But not all celebrities killed by fans are done so by way of being friendly or generous; sometimes all the star has to do is be in the same vicinity as a crazed fan, and such incidents can still happen. Considering that my blog is read predominantly by rockers and metalheads, the first example that likely comes to mind among my readers is the brutal onstage murder of Dimebag Darrell (former guitarist of Pantera) nearly 10 years ago. Not only was he callously shot in the head while performing in front of fans with his new band Damageplan, but he was killed by a fan who somehow believed that Dime was at fault for the breakup of Pantera and that the band's music was “stealing his thoughts”. It's obvious the guy had mental issues, and certainly this is where the difference lies between the average fan and the stalker-type fan. Very rarely, if ever, do we hear about cases like this where the person is diagnosed as being mentally stable.
However, if it were that easy to discern the insane from everyone else, then there wouldn't be cases like this in the first place, and celebrities would know who to avoid. Since mental instability comes in all shapes and forms, some people can pass themselves off as being completely level-headed and by all other accounts seem totally normal; so much so that even the celebrity themselves can be tricked enough to believe that the person is sincere. Some may even go so far as to invite this person into their lives and cross over that line from a fan-celebrity relationship into actual friendship.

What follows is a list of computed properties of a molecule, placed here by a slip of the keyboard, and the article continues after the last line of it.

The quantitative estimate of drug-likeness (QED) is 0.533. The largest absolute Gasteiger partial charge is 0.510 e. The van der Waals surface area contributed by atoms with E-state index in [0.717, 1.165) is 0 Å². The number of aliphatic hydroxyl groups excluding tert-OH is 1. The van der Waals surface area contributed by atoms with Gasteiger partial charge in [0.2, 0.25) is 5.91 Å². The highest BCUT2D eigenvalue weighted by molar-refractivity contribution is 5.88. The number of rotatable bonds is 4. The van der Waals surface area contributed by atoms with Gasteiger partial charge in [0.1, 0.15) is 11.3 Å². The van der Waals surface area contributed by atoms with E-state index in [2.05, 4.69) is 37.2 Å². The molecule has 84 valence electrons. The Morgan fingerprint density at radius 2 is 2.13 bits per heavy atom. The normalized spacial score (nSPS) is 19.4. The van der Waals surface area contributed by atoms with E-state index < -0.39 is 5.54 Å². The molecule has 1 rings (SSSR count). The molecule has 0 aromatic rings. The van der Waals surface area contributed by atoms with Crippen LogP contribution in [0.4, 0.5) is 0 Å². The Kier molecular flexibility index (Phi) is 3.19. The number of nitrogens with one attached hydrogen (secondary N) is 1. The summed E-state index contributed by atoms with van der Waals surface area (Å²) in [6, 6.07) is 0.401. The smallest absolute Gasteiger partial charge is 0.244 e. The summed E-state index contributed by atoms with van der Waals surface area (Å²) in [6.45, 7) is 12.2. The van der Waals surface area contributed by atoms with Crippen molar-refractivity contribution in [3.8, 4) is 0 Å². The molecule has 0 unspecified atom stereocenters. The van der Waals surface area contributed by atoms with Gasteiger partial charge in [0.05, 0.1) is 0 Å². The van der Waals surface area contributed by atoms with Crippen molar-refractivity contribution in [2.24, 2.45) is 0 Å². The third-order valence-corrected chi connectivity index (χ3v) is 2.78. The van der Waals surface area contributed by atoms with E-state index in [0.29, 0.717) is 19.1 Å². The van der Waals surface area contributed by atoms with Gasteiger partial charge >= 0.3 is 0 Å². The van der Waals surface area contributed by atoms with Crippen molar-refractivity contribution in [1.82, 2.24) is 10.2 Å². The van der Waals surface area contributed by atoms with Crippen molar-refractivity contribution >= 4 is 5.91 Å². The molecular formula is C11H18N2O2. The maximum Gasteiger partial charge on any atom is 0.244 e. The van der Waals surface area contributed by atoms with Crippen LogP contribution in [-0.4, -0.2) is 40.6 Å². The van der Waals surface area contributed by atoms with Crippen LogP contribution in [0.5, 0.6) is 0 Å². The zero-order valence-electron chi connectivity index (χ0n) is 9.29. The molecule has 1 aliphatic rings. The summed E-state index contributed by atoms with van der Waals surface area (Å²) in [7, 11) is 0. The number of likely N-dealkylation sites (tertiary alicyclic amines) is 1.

One of the most horrifying examples of what happens in these situations is probably the story of Selena, the Tejano singer who was just about to cross over into American pop music stardom when she was senselessly shot and killed by the president of her fan club just weeks before her 24th birthday. Her murderer was not only someone that Selena came to trust, but everyone in Selena's family and inner circle also considered her a friend and part of their extended family. Yet when it was discovered that Selena's fan club president was stealing money from fan club funds behind their backs and was not all she seemed to be, it triggered a domino effect that led to disastrous results. In a classic case of “if I can't have you, no one else can”, Selena was fatally shot in the back when it became clear that the woman's days of hobnobbing with her idol had come to an end.
When asked over the years about the woman who needlessly took her life, Selena's family, friends, and husband have all echoed the same statement: they never would have expected this to happen and never considered her, of all people, to have done something like this. (Yes, I did do my research and know the name of the person who killed her; but out of respect for her fan community, who has sort of made it a pact not to ever mention that person's name, I am doing the same here.) For someone who saw herself an artist of the people, was known to never turn down an autograph and always wanted to make herself available to her audience, Selena's tragic death only makes it harder to bear for both her loved ones and her fans; for all it took was one person to abuse the trust that Selena had so easily given. It is a bitter irony that the thing Selena loved most—her fans—was ultimately the cause of her demise.